Plantae Orchids has got to be the number one grower and underestimated online plant shop in South Africa.
I discovered Plantae about a year ago, and I’ve been a constant customer since then. Not only do they have amazing plants that are hard to find at your average nursery but the packaging and quality of the plants are unrivalled.
So needless to say, I’ve been a big fan and I just HAD to reach out to get to know them better. I spoke to co-founder Tinus to find out more:
1) When did you start Plantae Orchids and why?
We started Plantae Orchids in 2004. The idea was to be able to supply South African orchid- (and other plant-) lovers with interesting, new, rare and seldom seen plants. Added to this was the notion that if we make your passion your work, it will never feel like you are working. There is only some truth to this though 🙂 As with any business, there is always still admin, dealing with difficult customers and staff headaches
2) Who is behind Plantae Orchids?
Plantae Orchids was founded by Tinus Oberholzer and Nollie Cilliers. Both of us have been plant-lovers/collectors from high school. Tinus went on to study Horticulture and wanted to get away from mainstream horticulture by specialising. Nollie, an engineer by trade, wanted to get away from the corporate world and all the politics involved. So we decided to pursue our passion.
3) How many of the plants that you grow are imported and how many are grown in SA?
In most cases we try and source new, unusual and rare plants from all over the world in order to multiply and grow ourselves. We would import a few plants, in some cases just one (depending on the price and availability) in order to grow and see how we can propagate it. Certain plants are difficult to propagate so we will import tissue culture plants of those. Some orchids will work out just too expensive for us to grow from seedling so those would for instance be imported as large flowering size plants. The wonderful thing about being collectors ourselves is that we can draw from plants in our collection for propagation when something which has not been popular for years suddenly increases in demand. We do a lot of breeding on the orchid side, it is always interesting to see the results from one’s own crosses a few years after you have made the hybrid.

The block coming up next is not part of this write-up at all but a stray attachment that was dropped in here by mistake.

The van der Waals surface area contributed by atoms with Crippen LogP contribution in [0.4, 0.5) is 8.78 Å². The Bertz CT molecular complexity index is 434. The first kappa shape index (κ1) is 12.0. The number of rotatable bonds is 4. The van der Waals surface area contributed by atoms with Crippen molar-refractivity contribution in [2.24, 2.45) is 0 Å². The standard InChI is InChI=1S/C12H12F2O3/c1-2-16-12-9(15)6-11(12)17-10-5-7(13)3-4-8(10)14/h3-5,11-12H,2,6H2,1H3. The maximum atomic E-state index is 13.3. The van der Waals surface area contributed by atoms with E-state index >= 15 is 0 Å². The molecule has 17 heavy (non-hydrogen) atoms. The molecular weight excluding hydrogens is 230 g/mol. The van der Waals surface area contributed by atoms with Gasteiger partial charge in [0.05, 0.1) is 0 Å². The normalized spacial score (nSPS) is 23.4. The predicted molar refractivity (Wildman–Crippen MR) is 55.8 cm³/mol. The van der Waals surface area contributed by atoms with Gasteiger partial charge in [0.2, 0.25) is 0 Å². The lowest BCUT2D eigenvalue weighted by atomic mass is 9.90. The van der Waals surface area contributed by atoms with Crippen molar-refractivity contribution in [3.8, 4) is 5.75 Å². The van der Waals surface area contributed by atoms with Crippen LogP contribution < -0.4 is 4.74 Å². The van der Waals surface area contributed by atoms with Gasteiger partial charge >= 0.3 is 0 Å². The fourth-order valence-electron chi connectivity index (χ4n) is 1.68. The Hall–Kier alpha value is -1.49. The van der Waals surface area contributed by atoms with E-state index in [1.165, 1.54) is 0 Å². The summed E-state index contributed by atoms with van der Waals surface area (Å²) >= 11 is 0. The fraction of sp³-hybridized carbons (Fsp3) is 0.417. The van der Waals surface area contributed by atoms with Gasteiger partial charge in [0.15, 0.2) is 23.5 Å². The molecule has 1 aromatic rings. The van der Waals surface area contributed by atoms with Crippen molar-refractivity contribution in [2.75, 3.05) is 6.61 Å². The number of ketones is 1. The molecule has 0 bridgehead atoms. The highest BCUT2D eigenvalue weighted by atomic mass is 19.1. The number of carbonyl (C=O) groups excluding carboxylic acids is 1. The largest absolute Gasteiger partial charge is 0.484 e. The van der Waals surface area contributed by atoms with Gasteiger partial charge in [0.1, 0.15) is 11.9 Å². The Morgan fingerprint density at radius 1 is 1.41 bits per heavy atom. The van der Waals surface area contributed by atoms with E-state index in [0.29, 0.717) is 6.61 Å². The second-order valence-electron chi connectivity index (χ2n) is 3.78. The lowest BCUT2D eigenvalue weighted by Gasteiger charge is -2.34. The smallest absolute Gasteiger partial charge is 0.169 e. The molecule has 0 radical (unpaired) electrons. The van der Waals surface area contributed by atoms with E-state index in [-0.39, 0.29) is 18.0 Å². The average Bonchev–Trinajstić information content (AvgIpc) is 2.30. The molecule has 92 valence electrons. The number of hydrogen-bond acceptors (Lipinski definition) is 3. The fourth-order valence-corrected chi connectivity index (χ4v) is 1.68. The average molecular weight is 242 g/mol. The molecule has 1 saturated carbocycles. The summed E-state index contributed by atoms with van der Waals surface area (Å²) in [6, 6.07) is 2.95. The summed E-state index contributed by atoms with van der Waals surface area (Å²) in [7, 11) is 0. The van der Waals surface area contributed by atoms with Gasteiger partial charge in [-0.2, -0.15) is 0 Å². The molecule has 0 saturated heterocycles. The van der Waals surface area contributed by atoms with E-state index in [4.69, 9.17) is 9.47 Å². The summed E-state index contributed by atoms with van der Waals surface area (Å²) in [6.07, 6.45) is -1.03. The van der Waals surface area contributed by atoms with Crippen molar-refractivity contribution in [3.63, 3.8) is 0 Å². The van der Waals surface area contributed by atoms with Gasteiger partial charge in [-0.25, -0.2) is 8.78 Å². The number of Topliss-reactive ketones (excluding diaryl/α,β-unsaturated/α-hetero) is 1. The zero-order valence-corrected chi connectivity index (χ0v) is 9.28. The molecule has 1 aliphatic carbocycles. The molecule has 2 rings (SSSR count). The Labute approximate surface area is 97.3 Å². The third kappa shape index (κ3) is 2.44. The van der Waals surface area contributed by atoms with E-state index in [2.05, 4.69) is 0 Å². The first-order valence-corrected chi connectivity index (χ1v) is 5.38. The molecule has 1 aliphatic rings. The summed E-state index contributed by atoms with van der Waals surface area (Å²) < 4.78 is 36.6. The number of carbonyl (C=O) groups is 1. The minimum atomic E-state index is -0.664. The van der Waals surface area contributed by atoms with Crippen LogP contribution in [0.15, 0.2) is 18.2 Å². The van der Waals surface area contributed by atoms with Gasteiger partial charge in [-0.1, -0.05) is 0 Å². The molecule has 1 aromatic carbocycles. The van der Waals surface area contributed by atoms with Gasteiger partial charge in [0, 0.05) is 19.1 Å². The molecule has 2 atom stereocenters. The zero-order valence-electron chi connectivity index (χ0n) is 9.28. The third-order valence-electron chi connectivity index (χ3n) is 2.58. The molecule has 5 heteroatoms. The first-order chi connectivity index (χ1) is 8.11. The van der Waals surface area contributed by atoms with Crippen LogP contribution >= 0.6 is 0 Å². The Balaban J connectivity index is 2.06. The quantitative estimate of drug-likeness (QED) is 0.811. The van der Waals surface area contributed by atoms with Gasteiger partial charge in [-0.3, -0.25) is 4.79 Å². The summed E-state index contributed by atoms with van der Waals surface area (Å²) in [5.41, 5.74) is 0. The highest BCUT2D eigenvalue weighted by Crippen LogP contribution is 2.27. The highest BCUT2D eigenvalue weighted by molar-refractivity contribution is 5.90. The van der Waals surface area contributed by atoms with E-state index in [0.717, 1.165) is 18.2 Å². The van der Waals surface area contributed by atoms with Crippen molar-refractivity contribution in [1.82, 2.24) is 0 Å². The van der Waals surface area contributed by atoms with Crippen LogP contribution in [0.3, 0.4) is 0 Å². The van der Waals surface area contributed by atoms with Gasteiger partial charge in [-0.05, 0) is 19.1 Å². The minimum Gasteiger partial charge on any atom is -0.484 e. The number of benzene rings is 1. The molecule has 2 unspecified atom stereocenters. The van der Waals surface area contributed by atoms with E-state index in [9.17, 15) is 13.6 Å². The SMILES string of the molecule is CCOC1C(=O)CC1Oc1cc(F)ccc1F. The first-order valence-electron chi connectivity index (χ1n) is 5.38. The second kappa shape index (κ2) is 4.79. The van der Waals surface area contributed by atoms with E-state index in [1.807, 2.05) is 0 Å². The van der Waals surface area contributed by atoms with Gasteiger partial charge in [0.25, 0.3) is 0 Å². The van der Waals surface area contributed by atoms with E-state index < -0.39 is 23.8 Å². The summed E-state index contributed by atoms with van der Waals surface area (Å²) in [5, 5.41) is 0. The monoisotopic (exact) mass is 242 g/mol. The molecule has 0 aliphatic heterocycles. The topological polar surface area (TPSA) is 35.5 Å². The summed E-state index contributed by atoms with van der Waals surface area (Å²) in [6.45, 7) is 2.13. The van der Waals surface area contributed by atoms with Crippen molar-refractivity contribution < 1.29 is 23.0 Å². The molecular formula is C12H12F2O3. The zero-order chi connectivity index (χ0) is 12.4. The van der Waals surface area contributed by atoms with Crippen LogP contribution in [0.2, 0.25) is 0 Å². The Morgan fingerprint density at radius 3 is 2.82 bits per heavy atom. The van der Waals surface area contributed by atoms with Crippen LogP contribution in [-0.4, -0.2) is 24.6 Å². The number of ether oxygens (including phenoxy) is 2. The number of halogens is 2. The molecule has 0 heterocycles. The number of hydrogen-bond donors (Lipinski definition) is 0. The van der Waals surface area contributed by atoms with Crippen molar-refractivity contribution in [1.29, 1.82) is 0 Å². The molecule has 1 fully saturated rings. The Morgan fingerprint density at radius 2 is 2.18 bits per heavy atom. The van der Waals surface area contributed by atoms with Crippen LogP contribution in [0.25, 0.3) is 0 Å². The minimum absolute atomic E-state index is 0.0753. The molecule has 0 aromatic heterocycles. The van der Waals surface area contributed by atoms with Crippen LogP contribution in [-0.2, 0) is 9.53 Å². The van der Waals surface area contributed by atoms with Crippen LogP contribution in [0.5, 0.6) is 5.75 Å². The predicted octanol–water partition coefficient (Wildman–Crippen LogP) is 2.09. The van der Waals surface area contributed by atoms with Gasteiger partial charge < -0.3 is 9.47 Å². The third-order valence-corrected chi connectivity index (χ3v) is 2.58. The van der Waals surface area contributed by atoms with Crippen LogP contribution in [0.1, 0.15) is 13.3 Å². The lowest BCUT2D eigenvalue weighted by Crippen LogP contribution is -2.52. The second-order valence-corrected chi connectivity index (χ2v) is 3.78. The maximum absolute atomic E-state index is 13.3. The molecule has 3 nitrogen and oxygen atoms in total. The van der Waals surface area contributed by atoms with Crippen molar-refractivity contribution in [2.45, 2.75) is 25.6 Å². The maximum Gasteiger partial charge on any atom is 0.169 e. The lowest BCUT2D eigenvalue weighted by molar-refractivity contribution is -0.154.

4) Do you personally have a favourite family or species of plants?
This I think is like asking a parent to choose between their children, so it is difficult question to answer. One’s favourite also changes over time. One group of plants might suddenly grow and flower much better than others, then they climb in ranking. As with many plant collectors the rarity of the plant also sometimes influences how you perceive a plant. It might not be very striking or beautiful but just very rare and this ‘clouds’ one’s judgement from time to time.
5) Indoor plants are currently experiencing a hike in popularity in the world. Has your business felt this? Are your plants more in demand?
We have definitely felt this. We have been able to sell certain plants which we have not been able to sell for years. The demand in some plants have increased dramatically. It is a little sad to see that some people only look for those plants with the most likes or shares on social media while missing out on a few treasures along way. The new indoor plant craze has even gone as far as leading to some people buying just popular plants because they are popular, not because they find it attractive or any other reason and in the process not buying something which you truly love.
6) Would you mind telling us what the rarest plant in your collection is?
Rarity is a funny concept. With some plants you will find something which might be completely extinct in the wild to be quite common in cultivation. Some plants which were available by the truck load at one stage and are not as popular any more can become ‘rare’ quite quickly as people do not continue to grow them or look after them. In some cases you might regard a newly described species as rare as you are the only person in the country who owns a plant but there are lots of them still in nature. A plant which we as South Africans might consider to be rare might be quite common in the rest of the world and visa-versa.
Get involved on social media by following them: @plantae_Orchids